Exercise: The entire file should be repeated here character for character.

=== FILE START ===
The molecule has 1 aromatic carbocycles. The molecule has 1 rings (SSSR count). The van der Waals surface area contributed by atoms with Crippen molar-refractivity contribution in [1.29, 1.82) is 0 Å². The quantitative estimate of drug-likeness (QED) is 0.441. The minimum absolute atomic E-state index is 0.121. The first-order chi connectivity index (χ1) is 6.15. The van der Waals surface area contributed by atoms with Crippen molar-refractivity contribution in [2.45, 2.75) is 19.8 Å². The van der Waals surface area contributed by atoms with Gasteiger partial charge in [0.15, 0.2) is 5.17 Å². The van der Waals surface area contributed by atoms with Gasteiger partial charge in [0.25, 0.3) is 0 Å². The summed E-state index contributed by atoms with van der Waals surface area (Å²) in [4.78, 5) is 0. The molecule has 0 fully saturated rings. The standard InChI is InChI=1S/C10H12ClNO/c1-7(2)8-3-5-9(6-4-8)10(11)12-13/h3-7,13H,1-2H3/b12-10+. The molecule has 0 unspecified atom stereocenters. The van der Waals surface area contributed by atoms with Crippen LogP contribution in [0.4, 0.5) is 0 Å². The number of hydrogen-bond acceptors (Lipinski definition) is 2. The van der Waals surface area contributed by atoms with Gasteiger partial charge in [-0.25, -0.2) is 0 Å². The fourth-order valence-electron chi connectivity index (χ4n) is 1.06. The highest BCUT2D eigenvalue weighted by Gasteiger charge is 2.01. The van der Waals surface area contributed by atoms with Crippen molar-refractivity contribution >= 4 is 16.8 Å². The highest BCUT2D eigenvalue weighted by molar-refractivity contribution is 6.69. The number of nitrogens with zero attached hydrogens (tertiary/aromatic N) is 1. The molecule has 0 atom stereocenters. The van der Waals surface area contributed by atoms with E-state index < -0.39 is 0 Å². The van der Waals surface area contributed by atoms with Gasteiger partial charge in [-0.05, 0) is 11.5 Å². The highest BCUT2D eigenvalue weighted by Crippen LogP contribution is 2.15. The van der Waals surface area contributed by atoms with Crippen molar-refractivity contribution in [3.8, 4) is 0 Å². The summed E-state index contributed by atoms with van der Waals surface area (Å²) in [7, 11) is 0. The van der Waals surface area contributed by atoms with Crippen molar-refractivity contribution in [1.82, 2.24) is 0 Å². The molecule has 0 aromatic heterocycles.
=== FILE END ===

The molecule has 1 aromatic carbocycles. The molecule has 1 rings (SSSR count). The van der Waals surface area contributed by atoms with Crippen molar-refractivity contribution in [1.29, 1.82) is 0 Å². The quantitative estimate of drug-likeness (QED) is 0.441. The minimum absolute atomic E-state index is 0.121. The first-order chi connectivity index (χ1) is 6.15. The van der Waals surface area contributed by atoms with Crippen molar-refractivity contribution in [2.45, 2.75) is 19.8 Å². The van der Waals surface area contributed by atoms with Gasteiger partial charge in [0.15, 0.2) is 5.17 Å². The van der Waals surface area contributed by atoms with Gasteiger partial charge in [0.25, 0.3) is 0 Å². The summed E-state index contributed by atoms with van der Waals surface area (Å²) in [4.78, 5) is 0. The molecule has 0 fully saturated rings. The standard InChI is InChI=1S/C10H12ClNO/c1-7(2)8-3-5-9(6-4-8)10(11)12-13/h3-7,13H,1-2H3/b12-10+. The molecule has 0 unspecified atom stereocenters. The van der Waals surface area contributed by atoms with Crippen LogP contribution in [0.4, 0.5) is 0 Å². The number of hydrogen-bond acceptors (Lipinski definition) is 2. The van der Waals surface area contributed by atoms with Gasteiger partial charge in [-0.25, -0.2) is 0 Å². The fourth-order valence-electron chi connectivity index (χ4n) is 1.06. The highest BCUT2D eigenvalue weighted by Gasteiger charge is 2.01. The van der Waals surface area contributed by atoms with Crippen molar-refractivity contribution >= 4 is 16.8 Å². The highest BCUT2D eigenvalue weighted by molar-refractivity contribution is 6.69. The number of nitrogens with zero attached hydrogens (tertiary/aromatic N) is 1. The molecule has 0 atom stereocenters. The van der Waals surface area contributed by atoms with E-state index < -0.39 is 0 Å². The van der Waals surface area contributed by atoms with Gasteiger partial charge in [-0.05, 0) is 11.5 Å². The highest BCUT2D eigenvalue weighted by Crippen LogP contribution is 2.15. The van der Waals surface area contributed by atoms with Crippen molar-refractivity contribution in [3.8, 4) is 0 Å². The summed E-state index contributed by atoms with van der Waals surface area (Å²) in [7, 11) is 0. The van der Waals surface area contributed by atoms with Crippen molar-refractivity contribution in [1.82, 2.24) is 0 Å². The molecule has 0 aromatic heterocycles.